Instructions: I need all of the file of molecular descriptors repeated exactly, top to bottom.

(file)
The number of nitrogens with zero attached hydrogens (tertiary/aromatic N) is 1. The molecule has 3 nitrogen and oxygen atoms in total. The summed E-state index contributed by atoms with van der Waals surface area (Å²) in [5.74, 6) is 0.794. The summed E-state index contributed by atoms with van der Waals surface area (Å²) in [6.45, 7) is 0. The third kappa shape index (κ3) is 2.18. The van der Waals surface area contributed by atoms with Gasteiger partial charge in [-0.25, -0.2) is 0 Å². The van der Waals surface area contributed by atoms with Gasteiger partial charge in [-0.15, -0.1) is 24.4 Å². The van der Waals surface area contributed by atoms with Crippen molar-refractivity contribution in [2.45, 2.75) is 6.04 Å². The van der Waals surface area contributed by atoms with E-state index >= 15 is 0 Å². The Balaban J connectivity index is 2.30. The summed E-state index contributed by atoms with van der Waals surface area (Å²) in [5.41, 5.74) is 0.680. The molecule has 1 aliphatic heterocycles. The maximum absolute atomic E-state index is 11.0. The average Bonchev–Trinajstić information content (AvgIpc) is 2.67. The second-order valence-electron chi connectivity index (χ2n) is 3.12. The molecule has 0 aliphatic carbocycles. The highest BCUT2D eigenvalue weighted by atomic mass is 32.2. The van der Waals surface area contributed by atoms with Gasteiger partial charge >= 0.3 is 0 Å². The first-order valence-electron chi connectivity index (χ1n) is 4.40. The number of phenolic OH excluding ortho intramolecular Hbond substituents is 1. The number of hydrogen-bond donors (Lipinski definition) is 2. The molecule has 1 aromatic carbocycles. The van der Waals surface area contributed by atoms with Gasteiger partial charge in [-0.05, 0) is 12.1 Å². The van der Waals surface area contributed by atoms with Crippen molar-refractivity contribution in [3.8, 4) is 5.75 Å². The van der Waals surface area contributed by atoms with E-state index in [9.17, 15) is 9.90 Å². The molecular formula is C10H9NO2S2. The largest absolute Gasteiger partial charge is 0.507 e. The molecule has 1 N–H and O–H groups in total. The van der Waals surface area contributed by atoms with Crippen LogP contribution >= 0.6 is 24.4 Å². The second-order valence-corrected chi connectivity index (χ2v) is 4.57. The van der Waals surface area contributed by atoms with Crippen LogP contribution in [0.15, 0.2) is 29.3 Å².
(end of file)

The number of nitrogens with zero attached hydrogens (tertiary/aromatic N) is 1. The molecule has 3 nitrogen and oxygen atoms in total. The summed E-state index contributed by atoms with van der Waals surface area (Å²) in [5.74, 6) is 0.794. The summed E-state index contributed by atoms with van der Waals surface area (Å²) in [6.45, 7) is 0. The third kappa shape index (κ3) is 2.18. The van der Waals surface area contributed by atoms with Gasteiger partial charge in [-0.25, -0.2) is 0 Å². The van der Waals surface area contributed by atoms with Gasteiger partial charge in [-0.15, -0.1) is 24.4 Å². The van der Waals surface area contributed by atoms with Crippen molar-refractivity contribution in [2.45, 2.75) is 6.04 Å². The van der Waals surface area contributed by atoms with E-state index >= 15 is 0 Å². The Balaban J connectivity index is 2.30. The summed E-state index contributed by atoms with van der Waals surface area (Å²) in [5.41, 5.74) is 0.680. The molecule has 1 aliphatic heterocycles. The maximum absolute atomic E-state index is 11.0. The average Bonchev–Trinajstić information content (AvgIpc) is 2.67. The second-order valence-electron chi connectivity index (χ2n) is 3.12. The molecule has 0 aliphatic carbocycles. The highest BCUT2D eigenvalue weighted by atomic mass is 32.2. The van der Waals surface area contributed by atoms with Gasteiger partial charge >= 0.3 is 0 Å². The first-order valence-electron chi connectivity index (χ1n) is 4.40. The number of phenolic OH excluding ortho intramolecular Hbond substituents is 1. The number of hydrogen-bond donors (Lipinski definition) is 2. The molecule has 1 aromatic carbocycles. The van der Waals surface area contributed by atoms with Gasteiger partial charge in [-0.05, 0) is 12.1 Å². The van der Waals surface area contributed by atoms with Crippen molar-refractivity contribution in [3.8, 4) is 5.75 Å². The van der Waals surface area contributed by atoms with E-state index in [9.17, 15) is 9.90 Å². The molecular formula is C10H9NO2S2. The largest absolute Gasteiger partial charge is 0.507 e. The molecule has 1 N–H and O–H groups in total. The van der Waals surface area contributed by atoms with Crippen LogP contribution >= 0.6 is 24.4 Å². The second-order valence-corrected chi connectivity index (χ2v) is 4.57. The van der Waals surface area contributed by atoms with Crippen LogP contribution in [0.15, 0.2) is 29.3 Å².